Richard Pierce

Poetry, Writing

Day 325


Kett’s spectres, on a 21st century November
Evening, in the quicksand wet gloaming,
Falling leaves and the remnant of days
On the forest floor, chasing around the trees,
And across the uneven roots and sliding mud,
The cold mist a thread across an invisible path
Through a maze of hedge and heath and slope.

They whisper, not unkindly but indecipherably,
A weft of words half a millennium old through
Pits and troughs of soil and bones alive with
What will not die and cannot die. The peat
Sounds hollow under this relentless rain,
Graves so deep, so unknown, even secrets
Forget where they were made.

Shapes driven by a gust of sudden cold lift
Their arms, open their indistinct eyes, glad
To see the living in their domain. They do not
Reveal themselves in the sun. It’s not just the
Wind in the trees, nor the rain on what’s left
Of the leaves. There is a presence alive in these
Hollows that doesn’t want to be forgotten.

R, 21/11/2022 18:40



The kitchen falls silent as Aggie tells them everything that’s happened since she left for Washington, what happened there. She tells of the tunnel from Blair House to the White House, of the girl without a brain, of Valentine’s robots, of the dead one in the Heathrow hotel, of what she nearly did. And all the while she stares at Lily at the other end of the rectangular table, here eyes never leaving Lily’s, and in her peripheral vision the spire of the Cathedral, that stone sign that she’s at home. And at the end of it, her coffee cup empty, her mouth empty of words, she just sits there and lets the torrent of questions wash over her.

‘But where’s Cassie?’ Robert.

‘How can Valentine do such things?’ Katharina.

‘Why does he do such things, you mean.’ Marit.

‘How did you manage to get away?’ Anna.

‘He’s here, in Norwich?’ Robert.

‘Why wouldn’t he be?’ Marit.

‘He’s been watching us all this time while you’ve been away, hasn’t he?’ Katharina.

‘Then why hasn’t he attacked?’ Robert.

The only thing Aggie hasn’t mentioned is the million pounds, and her pact with Valentine, however uncertain it is that she’ll ever fulfill it. She realises, has always realised, that the money probably isn’t safe from him, that every transaction, no matter how hidden, will always leave a trace. That her trip was never a secret from him. Even Cassie must have realised that. If she’s still alive. She said she’d be here, and she isn’t.

Aggie looks at Robert. ‘I don’t know where she is,’ she says slowly. ‘I’m sorry. She said she’d come here, but she’s not here. I was expecting here to be here before me.’ She shakes her head. ‘I think I’ve been taken for a fool by everyone.’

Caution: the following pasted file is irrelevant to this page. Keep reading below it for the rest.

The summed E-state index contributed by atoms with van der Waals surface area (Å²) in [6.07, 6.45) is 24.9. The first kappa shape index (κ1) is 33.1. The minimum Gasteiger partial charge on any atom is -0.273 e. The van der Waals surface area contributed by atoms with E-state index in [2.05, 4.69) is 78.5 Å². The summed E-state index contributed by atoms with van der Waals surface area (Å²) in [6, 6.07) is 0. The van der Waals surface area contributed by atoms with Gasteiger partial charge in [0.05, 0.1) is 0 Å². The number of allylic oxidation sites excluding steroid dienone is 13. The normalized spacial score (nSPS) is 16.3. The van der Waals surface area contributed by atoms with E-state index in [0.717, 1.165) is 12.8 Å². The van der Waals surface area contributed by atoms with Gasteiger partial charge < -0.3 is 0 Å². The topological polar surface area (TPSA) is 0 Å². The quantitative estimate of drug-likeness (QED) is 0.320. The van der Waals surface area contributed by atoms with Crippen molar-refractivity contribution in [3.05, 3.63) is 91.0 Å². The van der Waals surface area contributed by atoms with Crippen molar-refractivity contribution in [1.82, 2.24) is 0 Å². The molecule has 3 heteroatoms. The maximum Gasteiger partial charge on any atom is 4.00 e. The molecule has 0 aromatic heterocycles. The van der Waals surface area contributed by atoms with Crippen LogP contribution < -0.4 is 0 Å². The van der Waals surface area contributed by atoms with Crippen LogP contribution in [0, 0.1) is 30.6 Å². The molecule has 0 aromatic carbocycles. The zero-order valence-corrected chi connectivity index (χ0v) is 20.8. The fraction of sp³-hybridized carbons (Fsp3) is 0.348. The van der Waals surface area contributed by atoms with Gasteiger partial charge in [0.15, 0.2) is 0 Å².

‘Not by me,’ Lily says, her low voice sliding across the table, reaching Aggie like a comforting and weighted blanket. ‘I never would.’

Aggie looks at her again, just mouths thank you rather than saying it out loud.

‘None of this is your fault,’ Robert says, asserting control over himself, his wrinkles ever deeper. ‘I just don’t understand.’

‘Have you been in touch with the Service?’ Zav says.

Robert shakes his head. ‘Have you?’

‘Persona non grat by now, I should think,’ Zav says. ‘Not even worth trying. Not if I want to stay under the radar.’

Anna smiles at him, grabs his hand under the table.

So many different aspects to this, Aggie thinks. When all she wants is peace, just moments, hours, to stop thinking, just for once. Just to rest, just for once. Being at the Cathedral hadn’t helped, thanks to Valentine. She sighs. ‘What would you do, Robert,’ she says. ‘And what news of Martin?’

‘Ach,’ he shouts with exasperation. ‘Martin has just been Martin. Sitting at home in his stately pile, his wife too afraid or unwilling to do anything. The status quo and all that. She doesn’t want to rock the boat. He’s not going to be drawn. He knows which side his bread is buttered on. He knows we’ll have implanted something. Too clever by half, the old bugger.’ There’s a remnant of affection and admiration in his voice.

‘Is it worth you getting in touch with old colleagues?’ Aggie says in a far more conciliatory tone than Zav had managed.

‘I’ll give it a try,’ Robert says. ‘Although, as you will no doubt have guessed, they’ve got their hands a little full right now, what with this interregnum in the Sates and in Russia.’

‘Things are still moving,’ Zav says.

‘On the surface,’ Robert says. ‘On the surface. It doesn’t mean things aren’t afoot, doesn’t mean that everything’s fine. Just like that.’ He snaps his fingers, angry at himself and everyone else. ‘Hopeless,’ he mutters. ‘Hopeless and helpless.’ He gets up, shakes himself down. ‘I’ll go and make that phone call from the burner phone. Other room.’ He nods and lets himself out of the kitchen.

Just as the door closes, Aggie hears the click of the lock downstairs.

And then they all hear Robert’s muffled voice calling down the stairs. ‘Cassie?’

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